Si: That’s all right. I think hopefully our audience is intelligent enough to string a few three letter acronyms together and come up with one. So yeah, I mean, absolutely. I’ve done cases in the UK in Arabic and I do as well. And without the use of a translator, a physical translator (and by that I mean somebody who speaks languages), you can go nowhere. The idea of being able to triage quickly without having to enlist the services of somebody who a), is quite expensive and b), usually quite hard to get hold of is a fantastic idea, it really is. So yeah, no, I think that sounds amazing.

So the AI itself, I mean is it actually (I’m going to say this sounds terrible) is it actually AI, is it actually a machine learning algorithm or is it just a simple flesh tone kind of thing for pornography?

Ailsa: You know what? To be honest, I don’t know! I know…I don’t know (isn’t that embarrassing?) I know we had to train it a lot. We trained it a lot.

Si: In which case it sounds like machine learning.

Ailsa: So yes, it’s not…we don’t just look at gun colors and skin colors and stuff like that. It was specifically trained and we can also add new…if we get enough of, let’s say, I don’t know, dodgy passports, we could, in theory, train our system to, if we had enough of the sample material to go and look for those sort of things. So that is something that we can do. We have also been dabbling with a company that match faces to…so if you’ve got, I don’t know, you’ve pulled out 100,000 portraits of people, you could then say, “I’ve got this person here, go and find me. All the people that match starting with 100% match down to 1%”. And it will also…we are still developing that, shall we say.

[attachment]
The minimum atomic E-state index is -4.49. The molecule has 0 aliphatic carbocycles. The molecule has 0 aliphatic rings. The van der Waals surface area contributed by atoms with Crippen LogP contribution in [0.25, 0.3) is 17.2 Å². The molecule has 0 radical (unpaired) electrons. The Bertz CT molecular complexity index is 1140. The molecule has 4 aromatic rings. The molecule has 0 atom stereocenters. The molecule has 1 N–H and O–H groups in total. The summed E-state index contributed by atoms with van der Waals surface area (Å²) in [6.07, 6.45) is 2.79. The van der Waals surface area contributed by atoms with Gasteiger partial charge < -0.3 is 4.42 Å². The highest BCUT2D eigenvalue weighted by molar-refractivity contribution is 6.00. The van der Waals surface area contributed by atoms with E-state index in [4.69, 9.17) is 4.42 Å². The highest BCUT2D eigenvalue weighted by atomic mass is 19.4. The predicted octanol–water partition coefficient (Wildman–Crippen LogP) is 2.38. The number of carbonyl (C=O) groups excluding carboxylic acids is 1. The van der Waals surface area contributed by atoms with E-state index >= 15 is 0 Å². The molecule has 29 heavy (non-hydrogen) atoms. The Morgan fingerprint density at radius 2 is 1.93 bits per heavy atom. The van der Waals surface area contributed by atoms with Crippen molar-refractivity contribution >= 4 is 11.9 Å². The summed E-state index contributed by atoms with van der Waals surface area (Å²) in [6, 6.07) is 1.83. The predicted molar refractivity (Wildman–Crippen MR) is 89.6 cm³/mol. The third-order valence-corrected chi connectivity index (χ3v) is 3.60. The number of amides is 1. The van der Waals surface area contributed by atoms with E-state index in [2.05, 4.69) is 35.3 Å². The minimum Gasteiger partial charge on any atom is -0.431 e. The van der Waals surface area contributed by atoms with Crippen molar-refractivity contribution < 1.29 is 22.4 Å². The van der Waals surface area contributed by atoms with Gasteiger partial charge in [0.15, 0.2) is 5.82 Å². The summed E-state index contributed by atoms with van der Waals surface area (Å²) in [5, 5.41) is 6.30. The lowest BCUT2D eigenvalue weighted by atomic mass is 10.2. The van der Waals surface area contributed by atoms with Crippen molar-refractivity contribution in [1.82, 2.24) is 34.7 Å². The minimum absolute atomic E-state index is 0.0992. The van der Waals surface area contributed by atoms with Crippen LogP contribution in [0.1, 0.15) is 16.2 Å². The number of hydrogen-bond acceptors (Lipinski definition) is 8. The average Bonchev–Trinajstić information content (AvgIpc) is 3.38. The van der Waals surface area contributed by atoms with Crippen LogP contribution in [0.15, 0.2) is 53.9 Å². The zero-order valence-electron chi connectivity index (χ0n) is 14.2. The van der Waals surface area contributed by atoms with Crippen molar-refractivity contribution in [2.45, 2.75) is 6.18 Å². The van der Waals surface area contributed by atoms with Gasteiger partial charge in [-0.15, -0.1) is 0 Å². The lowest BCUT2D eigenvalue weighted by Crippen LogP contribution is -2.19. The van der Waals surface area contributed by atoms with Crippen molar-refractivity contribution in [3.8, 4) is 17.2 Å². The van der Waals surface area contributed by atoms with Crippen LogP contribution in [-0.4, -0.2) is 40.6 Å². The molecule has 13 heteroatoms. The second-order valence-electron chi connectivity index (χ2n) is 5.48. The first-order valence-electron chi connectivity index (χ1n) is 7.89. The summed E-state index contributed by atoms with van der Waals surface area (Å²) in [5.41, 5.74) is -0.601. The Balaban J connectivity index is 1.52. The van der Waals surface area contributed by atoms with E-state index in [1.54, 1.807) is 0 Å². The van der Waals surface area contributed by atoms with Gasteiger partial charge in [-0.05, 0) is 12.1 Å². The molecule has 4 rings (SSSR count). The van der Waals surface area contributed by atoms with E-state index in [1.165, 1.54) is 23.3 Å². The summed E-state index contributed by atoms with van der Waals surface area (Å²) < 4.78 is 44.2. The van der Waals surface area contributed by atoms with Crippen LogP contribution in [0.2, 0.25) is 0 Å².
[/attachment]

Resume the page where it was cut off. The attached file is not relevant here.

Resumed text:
Si: Yeah, I mean it’s an interesting feature that we see…you see implemented in all sorts of technology. Now, I mean that certainly Lightroom, Adobe Lightroom does that for you and it gets it horribly wrong in my experience, but that’s a different conversation. But Samsung phones do that as well. They’ll do the facial recognition and categorization stuff. So that’s a reasonably well understood technology, but I imagine it’s probably quite hard to implement on a large scale speedily.

Ailsa: Yes, it isn’t speedy and our classifier sadly isn’t speedy, but that’s the sort of thing you’d want to do back in the office. You probably wouldn’t want to…whilst you could run the classifier on scene, you’re not going to get meaningful results until it finishes.

Si: And (he says picking holes in what you’ve just said, which is…I apologize), but so the classifier isn’t really useful as a triage tool because it’s not going to be operational on site?

Ailsa: It can be, but the more pictures you’ve got to look through, the more pictures it has to process and it has to work out: is it a gun, is it a car, is it a plane? So, if you’ve got a small data set, yes, it can be quick. If you have a large data set, it’s unlikely to be so quick.

Si: Well the phrase is: your mileage may vary!

Ailsa: I’m sort of stringing myself up here, really, aren’t I?! I hope my bosses aren’t going to listen.